Oil fundamentals clearer as geopolitics gets muddier

Even as the picture gets clearer on the status of the physical fundamentals underlying oil markets today, the geopolitical outlook just gets more scrambled.

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Even as the picture gets clearer on the status of the physical fundamentals underlying oil markets today, the geopolitical outlook just gets more scrambled.

The only reason futures prices retreated a bit late this week was a larger-than-expected buildup in commercial crude stocks. The American Petroleum Institute this week reported that US commercial crude stocks rose by 8.9 million bbl.

But, as Merrill Lynch analysts noted, total oil stocks rose a mere 500,000 bbl in the most recent reporting, as the big rise in crude stocks was offset to a substantial degree by "unseasonably large draws" on gasoline, jet fuel, and distillate.

"While some catching up in the numbers, particularly for crude, was expected because of the weather-related delays in import operations, we must note that total oil stocks over the past 3 weeks (i.e., from prehurricane levels) dropped 23.8 million bbl as compared with a normal draw of just 1.7 million bbl," Merrill Lynch analysts Michael Rothman and Steven A. Pfeifer reported in an Oct. 17 research note. Even US gasoline stocks have reached levels below normal for the first time in 13 months, which means that all components of US oil stocks, both crude and all core products, are below normal now. And the stockbuild coincide with US refinery utilization dropping in response to the Gulf of Mexico weather woes.

The tightness doesn't end with the US. Oil stocks in the Organization for Economic Cooperation and Development countries ended last month 45 million bbl below the historical norm, the Merrill Lynch analysts estimated. That compares with a relative deficit of 17 million bbl at the end of August and a 93 million bbl surplus at the end of last winter.

Rising demand

This change also reflects an apparent uptick in demand, with world oil demand ending the third quarter with its first year-to-year growth since first quarter 2001, according to the analysts.

So all the signs normally would point to refiners rebuilding crude stocks and stepping up runs to make more heating oil for what already is shaping up as a colder winter than the last.

But working against those trends are high crude oil prices. Refiners remain reluctant to build up stocks of crude or make more product until crude prices soften or a demand spike egged on by cold weather reduces already-short inventories.

In a classic bit of understatement, the International Energy Agency's take on the situation was, "That refiners are not eager to purchase crude in today's environment is not a sign of a stable, balanced market."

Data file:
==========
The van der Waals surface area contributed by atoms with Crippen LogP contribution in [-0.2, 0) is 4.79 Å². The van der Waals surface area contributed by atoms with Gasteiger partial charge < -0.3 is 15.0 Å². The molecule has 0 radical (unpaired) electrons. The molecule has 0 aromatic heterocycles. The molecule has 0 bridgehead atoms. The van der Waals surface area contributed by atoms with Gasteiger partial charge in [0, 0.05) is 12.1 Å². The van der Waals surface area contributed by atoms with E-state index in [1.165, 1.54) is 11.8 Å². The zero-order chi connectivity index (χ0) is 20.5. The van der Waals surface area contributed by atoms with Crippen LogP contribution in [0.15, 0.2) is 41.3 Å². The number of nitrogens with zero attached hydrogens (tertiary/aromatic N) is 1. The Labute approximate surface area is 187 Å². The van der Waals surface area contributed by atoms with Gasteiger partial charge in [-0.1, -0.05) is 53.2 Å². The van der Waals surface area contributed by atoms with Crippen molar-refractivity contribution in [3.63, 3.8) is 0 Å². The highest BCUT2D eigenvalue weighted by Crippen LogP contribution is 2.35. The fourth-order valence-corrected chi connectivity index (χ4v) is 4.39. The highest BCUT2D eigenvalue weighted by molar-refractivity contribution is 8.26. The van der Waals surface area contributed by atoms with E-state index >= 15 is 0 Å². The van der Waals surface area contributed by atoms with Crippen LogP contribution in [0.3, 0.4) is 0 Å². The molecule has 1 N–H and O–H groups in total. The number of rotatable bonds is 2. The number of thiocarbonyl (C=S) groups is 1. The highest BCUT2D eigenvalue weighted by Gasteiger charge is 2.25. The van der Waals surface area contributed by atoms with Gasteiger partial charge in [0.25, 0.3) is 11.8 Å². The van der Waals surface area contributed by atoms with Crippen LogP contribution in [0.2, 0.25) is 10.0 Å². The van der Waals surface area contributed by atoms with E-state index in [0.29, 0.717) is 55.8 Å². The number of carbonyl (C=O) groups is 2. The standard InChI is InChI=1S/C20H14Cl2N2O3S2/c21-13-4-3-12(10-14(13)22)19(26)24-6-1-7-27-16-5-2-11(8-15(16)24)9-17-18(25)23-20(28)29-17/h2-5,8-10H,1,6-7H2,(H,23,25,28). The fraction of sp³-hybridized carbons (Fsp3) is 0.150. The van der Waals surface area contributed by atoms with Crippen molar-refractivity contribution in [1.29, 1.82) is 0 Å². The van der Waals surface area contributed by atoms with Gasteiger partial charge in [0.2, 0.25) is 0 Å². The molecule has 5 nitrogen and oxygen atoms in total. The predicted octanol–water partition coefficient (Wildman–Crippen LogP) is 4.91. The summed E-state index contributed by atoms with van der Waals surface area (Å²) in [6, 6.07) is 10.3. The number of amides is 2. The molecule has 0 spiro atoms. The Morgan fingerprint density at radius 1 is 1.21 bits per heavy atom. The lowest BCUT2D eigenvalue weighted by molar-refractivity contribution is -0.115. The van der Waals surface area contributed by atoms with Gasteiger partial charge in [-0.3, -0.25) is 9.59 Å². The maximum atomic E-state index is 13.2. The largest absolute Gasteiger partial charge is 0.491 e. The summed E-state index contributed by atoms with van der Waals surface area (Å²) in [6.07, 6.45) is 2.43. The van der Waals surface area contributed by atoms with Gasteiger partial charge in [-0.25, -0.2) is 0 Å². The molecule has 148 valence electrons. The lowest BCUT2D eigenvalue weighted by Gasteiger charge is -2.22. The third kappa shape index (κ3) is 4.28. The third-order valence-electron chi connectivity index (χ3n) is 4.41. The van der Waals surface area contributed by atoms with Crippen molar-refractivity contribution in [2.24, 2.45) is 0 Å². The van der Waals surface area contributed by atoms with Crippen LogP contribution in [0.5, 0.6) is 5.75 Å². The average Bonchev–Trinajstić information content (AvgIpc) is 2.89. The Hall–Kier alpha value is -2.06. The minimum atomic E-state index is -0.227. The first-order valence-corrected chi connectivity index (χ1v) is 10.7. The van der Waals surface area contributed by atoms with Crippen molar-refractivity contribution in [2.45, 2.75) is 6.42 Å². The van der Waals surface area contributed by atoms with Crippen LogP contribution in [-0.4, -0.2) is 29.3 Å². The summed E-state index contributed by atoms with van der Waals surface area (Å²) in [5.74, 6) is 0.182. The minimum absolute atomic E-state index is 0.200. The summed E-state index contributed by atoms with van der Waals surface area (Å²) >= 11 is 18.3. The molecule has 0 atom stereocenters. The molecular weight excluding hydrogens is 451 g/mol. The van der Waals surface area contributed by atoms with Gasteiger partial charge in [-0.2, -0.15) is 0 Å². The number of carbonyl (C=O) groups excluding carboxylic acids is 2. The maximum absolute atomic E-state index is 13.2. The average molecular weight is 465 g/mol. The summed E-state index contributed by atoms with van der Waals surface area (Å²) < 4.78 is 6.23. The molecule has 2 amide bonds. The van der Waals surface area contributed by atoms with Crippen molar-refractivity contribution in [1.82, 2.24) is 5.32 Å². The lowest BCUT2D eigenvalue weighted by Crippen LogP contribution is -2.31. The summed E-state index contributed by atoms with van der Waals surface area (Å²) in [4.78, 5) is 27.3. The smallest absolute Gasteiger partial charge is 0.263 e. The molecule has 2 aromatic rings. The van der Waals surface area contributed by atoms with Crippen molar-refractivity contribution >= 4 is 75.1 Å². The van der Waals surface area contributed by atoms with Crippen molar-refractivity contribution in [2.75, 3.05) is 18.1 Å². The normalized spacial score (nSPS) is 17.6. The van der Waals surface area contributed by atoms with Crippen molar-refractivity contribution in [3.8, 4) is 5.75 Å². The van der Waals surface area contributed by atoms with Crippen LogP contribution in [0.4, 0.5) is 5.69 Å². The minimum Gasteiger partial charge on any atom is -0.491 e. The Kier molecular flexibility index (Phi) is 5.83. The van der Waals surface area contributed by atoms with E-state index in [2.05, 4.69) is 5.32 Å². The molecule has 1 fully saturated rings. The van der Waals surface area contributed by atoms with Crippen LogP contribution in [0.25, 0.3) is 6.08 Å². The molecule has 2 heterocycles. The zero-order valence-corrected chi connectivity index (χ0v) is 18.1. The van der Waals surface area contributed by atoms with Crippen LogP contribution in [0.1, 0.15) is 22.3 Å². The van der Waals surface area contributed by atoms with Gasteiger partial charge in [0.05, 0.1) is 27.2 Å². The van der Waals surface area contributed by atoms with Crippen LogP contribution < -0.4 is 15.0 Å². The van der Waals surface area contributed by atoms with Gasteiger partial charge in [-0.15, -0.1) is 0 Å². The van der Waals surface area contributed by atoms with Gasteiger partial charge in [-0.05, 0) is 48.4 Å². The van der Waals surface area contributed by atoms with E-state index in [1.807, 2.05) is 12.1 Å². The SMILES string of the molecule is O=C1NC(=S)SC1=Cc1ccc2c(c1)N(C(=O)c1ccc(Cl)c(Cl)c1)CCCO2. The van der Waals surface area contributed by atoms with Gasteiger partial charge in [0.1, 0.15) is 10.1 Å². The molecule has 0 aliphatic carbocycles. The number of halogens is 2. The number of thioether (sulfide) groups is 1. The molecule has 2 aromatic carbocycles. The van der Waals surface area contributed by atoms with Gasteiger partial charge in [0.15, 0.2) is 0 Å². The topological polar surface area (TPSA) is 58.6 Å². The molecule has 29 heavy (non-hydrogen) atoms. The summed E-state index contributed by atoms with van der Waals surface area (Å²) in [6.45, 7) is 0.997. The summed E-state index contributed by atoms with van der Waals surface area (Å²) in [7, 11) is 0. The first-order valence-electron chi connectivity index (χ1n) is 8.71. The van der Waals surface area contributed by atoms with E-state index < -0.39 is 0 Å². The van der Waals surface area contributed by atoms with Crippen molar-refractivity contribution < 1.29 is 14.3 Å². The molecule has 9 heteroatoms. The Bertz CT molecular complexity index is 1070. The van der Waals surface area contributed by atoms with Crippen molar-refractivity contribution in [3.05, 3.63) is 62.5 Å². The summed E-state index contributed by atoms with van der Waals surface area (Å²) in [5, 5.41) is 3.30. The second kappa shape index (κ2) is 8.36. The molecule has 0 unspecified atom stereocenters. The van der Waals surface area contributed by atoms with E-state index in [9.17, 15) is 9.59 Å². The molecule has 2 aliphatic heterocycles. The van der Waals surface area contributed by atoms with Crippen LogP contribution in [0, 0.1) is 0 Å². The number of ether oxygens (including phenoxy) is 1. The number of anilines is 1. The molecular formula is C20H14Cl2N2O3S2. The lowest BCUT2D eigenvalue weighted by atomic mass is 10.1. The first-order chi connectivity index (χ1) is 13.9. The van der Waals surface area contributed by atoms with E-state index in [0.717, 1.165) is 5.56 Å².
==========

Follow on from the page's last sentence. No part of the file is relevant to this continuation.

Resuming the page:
So from a physical standpoint, oil markets are poised on a razor's edge even without the so-called "war premium," about which the market cannot get a clear fix.

Geopolitics scrambled

Meanwhile, the picture just gets cloudier on oil's geopolitical front. The terrorist attacks in Kuwait and off Yemen already were pointing disturbingly to new efforts by (in all likelihood) Al Qaeda to give President George W. Bush and the United Nations Security Council more than an Iraq attack to worry about.

A chief complaint against the Bush administration's plans for disarming Iraq has been the difficulty of fighting two wars simultaneously, notably the competition for attention from the US war on terrorism. Now terrorist factions have upped the ante in an horrific way with the bombings in Bali. This extends the war on terrorism to a front where the government has been in denial about the problem all along, which begs for deeper US involvement against terrorism in Southeast Asia just as more attacks are occurring in the Middle East.

As if that weren't complicated enough, we now have North Korea's admission of developing a nuclear weapons program muddying the mix still further. It certainly bolsters the case of those who argue against a preemptive strike on Iraq.

However that challenge is dealt with, it will mean still more competition for the Bush administration's attention while it struggles to stay ahead of the cat-and-mouse game Saddam Hussein is only to happy to continue and even escalate. So the impetus for military action now fades a bit more.

The upshot of all this scrambled geopolitics is a likely easing of the war premium—if it truly still exists at all—just when refiners need lower crude prices and consumers need comfortably priced heating oil.

(Online Oct. 18, 2002; author's e-mail: bobw@ogjonline.com)

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Latest Prices as of Oct. 18, 2002

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Nymex unleaded

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Nymex heating oil

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IPE gas oil

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